TSFJ: To note, one of the more surprising finds were the photos and limited records on the women’s game. There were many unnamed players photographed, but there were a couple of teams higlighted. What is actually known about these women and these teams?
Johnson: The very earliest documentation of basketball almost always included the social aspect of the women’s teams, the sister teams to those clubs. In those times, black newspapers would sometimes put basketball in the social section because of the clubhouses. Sometimes, the clubhouses would be in a brownstone in Harlem where they would have these social functions where the ladies would decorate and host. When you’d read the papers and you’d see the names, you’d see that these women were also players on the basketball team.
What was great to discover was that there were teams like the Philadelphia Tribune Girls, who won 11 straight world championships starting in the 1930s, or the Club Store Co-Eds, which were nicknamed the Chocolate Co-Eds, out of Chicago that is believed to be the first barnstorming African-American women’s team. Those are little gems of information that when you read about them, you just know that there’s so much more to it, but maybe that history just isn’t around. One of the things I hope is that when people see these photographs, somebody will step up and say, “Hey, that’s my grandmother!” and it happens all the time.
TSFJ: Though coming to a close, what do you hope museum goers take from the exhibit?
Johnson: The exhibition is actually a very “activist” exhibition. It’s not just passive, a bunch of random objects with labels. It’s meant to take you through story, a narrative, a journey. The visitor is supposed to leave asking, “Why didn’t I know more about this?” There should be more of these pioneers in the Hall of Fame, there should be more recognition for these teams and there’s more than meets the eye.
Within that history, isn’t it surprising how many collaborations there were where white people were involved? It’s perfectly timely now because, well, you have this idiot talking about I don’t want black people at my games. It’s just terrible for business.
TSFJ: Yes, finally on that note with Donald Sterling, not long after the exhibit opened, you wrote about 11 separate collaborations that helped some of these teams thrive, even one involving the grandfather of WWE Chairman Vince McMahon. In the April post, you essentially offered the exiled owner of the Los Angeles Clippers an invitation to not only check out the exhibit, but to learn the history of mixed-race partnerships for the sport of basketball.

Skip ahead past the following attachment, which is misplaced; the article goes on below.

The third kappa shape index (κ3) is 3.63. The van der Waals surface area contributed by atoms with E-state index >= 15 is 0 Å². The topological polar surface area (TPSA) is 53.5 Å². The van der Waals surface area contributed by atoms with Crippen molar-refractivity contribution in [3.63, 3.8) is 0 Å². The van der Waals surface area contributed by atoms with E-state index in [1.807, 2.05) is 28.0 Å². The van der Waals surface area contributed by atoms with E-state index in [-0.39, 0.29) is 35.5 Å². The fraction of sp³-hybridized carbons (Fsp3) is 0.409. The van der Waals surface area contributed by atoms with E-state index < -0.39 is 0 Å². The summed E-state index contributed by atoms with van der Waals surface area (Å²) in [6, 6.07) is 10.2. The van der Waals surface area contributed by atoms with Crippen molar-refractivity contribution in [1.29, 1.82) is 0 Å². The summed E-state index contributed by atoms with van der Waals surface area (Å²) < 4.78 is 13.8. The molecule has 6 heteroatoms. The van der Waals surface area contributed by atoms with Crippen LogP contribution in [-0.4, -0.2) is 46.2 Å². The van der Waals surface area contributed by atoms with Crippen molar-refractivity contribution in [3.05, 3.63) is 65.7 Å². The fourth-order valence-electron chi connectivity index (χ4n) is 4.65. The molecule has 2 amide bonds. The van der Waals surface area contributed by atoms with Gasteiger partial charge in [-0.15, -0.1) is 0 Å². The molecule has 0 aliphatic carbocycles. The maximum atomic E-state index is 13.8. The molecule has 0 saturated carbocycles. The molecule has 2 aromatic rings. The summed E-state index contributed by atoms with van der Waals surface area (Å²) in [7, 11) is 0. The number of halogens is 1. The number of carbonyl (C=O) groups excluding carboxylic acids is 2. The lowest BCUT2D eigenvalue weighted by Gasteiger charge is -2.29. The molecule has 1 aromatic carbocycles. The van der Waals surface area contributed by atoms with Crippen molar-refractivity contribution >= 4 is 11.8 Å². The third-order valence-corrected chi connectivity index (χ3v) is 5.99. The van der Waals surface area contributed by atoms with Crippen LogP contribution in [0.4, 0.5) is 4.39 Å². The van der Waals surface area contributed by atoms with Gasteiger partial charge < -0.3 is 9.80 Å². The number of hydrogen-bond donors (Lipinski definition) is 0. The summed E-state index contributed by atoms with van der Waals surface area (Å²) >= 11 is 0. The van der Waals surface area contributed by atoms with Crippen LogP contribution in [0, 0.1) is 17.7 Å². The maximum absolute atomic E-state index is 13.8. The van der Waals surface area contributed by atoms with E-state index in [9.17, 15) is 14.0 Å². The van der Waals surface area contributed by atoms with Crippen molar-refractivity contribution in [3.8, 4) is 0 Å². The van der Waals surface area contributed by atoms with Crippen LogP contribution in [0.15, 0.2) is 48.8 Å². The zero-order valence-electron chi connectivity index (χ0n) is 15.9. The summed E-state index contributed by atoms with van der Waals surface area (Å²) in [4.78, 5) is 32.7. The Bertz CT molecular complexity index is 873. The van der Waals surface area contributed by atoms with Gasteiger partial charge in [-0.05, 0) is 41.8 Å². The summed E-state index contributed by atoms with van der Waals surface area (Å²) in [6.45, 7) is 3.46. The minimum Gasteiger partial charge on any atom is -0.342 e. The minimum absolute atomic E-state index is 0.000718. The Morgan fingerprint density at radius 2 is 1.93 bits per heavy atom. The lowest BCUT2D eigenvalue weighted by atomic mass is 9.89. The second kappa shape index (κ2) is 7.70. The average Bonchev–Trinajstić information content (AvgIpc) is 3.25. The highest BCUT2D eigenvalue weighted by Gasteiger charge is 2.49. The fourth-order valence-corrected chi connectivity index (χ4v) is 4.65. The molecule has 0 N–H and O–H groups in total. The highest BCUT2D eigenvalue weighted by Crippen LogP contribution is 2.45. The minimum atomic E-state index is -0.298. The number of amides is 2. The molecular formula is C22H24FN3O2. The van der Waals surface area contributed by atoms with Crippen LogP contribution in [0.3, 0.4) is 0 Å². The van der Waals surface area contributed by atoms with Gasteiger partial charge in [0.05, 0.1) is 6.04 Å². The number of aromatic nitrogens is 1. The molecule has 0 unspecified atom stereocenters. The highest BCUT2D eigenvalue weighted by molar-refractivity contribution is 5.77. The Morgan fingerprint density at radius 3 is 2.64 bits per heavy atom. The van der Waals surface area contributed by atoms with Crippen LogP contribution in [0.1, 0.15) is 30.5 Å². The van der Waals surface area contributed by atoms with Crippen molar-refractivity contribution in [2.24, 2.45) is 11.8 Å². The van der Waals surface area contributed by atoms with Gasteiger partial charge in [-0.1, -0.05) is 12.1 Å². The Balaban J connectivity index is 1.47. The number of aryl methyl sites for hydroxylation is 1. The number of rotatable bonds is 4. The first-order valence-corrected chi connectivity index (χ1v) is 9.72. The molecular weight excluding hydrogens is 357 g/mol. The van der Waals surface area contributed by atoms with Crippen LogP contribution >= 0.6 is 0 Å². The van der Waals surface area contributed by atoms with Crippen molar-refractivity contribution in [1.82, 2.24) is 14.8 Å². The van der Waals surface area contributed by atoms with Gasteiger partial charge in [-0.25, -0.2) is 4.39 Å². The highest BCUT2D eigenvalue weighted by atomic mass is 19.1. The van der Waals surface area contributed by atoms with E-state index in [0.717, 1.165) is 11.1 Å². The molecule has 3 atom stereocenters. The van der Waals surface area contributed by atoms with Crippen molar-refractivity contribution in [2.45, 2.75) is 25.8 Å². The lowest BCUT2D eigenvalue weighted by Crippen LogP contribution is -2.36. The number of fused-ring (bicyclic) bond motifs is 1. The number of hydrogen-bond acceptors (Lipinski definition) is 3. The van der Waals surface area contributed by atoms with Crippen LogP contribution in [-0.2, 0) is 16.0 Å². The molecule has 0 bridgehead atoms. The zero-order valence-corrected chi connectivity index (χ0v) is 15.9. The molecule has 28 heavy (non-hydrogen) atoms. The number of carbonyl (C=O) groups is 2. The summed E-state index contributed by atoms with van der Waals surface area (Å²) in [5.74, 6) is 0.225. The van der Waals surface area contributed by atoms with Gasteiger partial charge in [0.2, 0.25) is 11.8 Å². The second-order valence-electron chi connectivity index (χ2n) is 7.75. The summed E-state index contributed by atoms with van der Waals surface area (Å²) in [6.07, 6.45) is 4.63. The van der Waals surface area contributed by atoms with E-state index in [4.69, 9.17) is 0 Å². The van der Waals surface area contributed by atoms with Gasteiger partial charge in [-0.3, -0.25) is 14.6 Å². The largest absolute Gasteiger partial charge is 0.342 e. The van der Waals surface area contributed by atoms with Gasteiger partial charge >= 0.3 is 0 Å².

Johnson: I was trying to reinforce that it isn’t black and white; it’s complex. It’s not as simple as “there were all these black teams, then there was the NBA, then they let black people play and the rest is history.” Some doors opened, but some closed and it was bittersweet. There’s that poignant story on Bob Douglas and the Rens. The Rens could have been a founding team in the NBA. They were on the doorstep, but that didn’t happen. If the Rens had won the 1948 World Championship, then that fall, Douglas would have had more leverage with the NBL and they would have invited him in. Then, he wouldn’t have had to accept the existing record of 2-17* or maybe would have had some other caveat to get into the playoffs.
(*In 1948, the Rens moved to Dayton, Ohio, and became the Dayton Rens in the integrated National Basketball League. They replaced the team that folded in the middle of the season, the Detroit Vagabond Kings, and inherited their poor record. When the NBL merged with the all-white Basketball Association of America to form the NBA, the Rens were excluded from joining the new league.)
There is plenty more to learn from Johnson and the Black Fives era that preceded the NBA. For more, go to BlackFives.org, and if you are in the NYC metropolitan area, the New York Historical Society will host the exhibit until Sunday, July 20.